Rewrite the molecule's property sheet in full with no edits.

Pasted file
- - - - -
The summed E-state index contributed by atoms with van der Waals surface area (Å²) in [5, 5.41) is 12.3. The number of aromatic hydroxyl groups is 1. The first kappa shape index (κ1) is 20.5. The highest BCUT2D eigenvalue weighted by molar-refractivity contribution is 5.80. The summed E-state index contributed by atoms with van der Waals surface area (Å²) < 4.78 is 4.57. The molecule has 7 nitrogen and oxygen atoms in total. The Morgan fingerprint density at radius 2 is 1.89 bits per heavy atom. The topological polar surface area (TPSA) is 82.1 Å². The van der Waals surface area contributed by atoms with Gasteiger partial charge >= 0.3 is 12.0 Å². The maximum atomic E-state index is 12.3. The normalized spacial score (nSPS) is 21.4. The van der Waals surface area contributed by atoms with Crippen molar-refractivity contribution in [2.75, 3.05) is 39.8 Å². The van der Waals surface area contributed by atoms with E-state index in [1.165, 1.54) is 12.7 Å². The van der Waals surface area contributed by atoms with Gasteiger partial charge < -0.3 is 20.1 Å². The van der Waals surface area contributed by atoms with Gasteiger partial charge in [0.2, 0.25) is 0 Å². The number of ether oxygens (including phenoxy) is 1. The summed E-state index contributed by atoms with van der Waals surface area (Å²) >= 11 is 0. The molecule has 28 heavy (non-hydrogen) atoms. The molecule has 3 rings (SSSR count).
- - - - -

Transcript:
The summed E-state index contributed by atoms with van der Waals surface area (Å²) in [5, 5.41) is 12.3. The number of aromatic hydroxyl groups is 1. The first kappa shape index (κ1) is 20.5. The highest BCUT2D eigenvalue weighted by molar-refractivity contribution is 5.80. The summed E-state index contributed by atoms with van der Waals surface area (Å²) < 4.78 is 4.57. The molecule has 7 nitrogen and oxygen atoms in total. The Morgan fingerprint density at radius 2 is 1.89 bits per heavy atom. The topological polar surface area (TPSA) is 82.1 Å². The van der Waals surface area contributed by atoms with Gasteiger partial charge >= 0.3 is 12.0 Å². The maximum atomic E-state index is 12.3. The normalized spacial score (nSPS) is 21.4. The van der Waals surface area contributed by atoms with Crippen molar-refractivity contribution in [2.75, 3.05) is 39.8 Å². The van der Waals surface area contributed by atoms with E-state index in [1.165, 1.54) is 12.7 Å². The van der Waals surface area contributed by atoms with Gasteiger partial charge < -0.3 is 20.1 Å². The van der Waals surface area contributed by atoms with Gasteiger partial charge in [0.2, 0.25) is 0 Å². The number of ether oxygens (including phenoxy) is 1. The summed E-state index contributed by atoms with van der Waals surface area (Å²) >= 11 is 0. The molecule has 28 heavy (non-hydrogen) atoms. The molecule has 3 rings (SSSR count).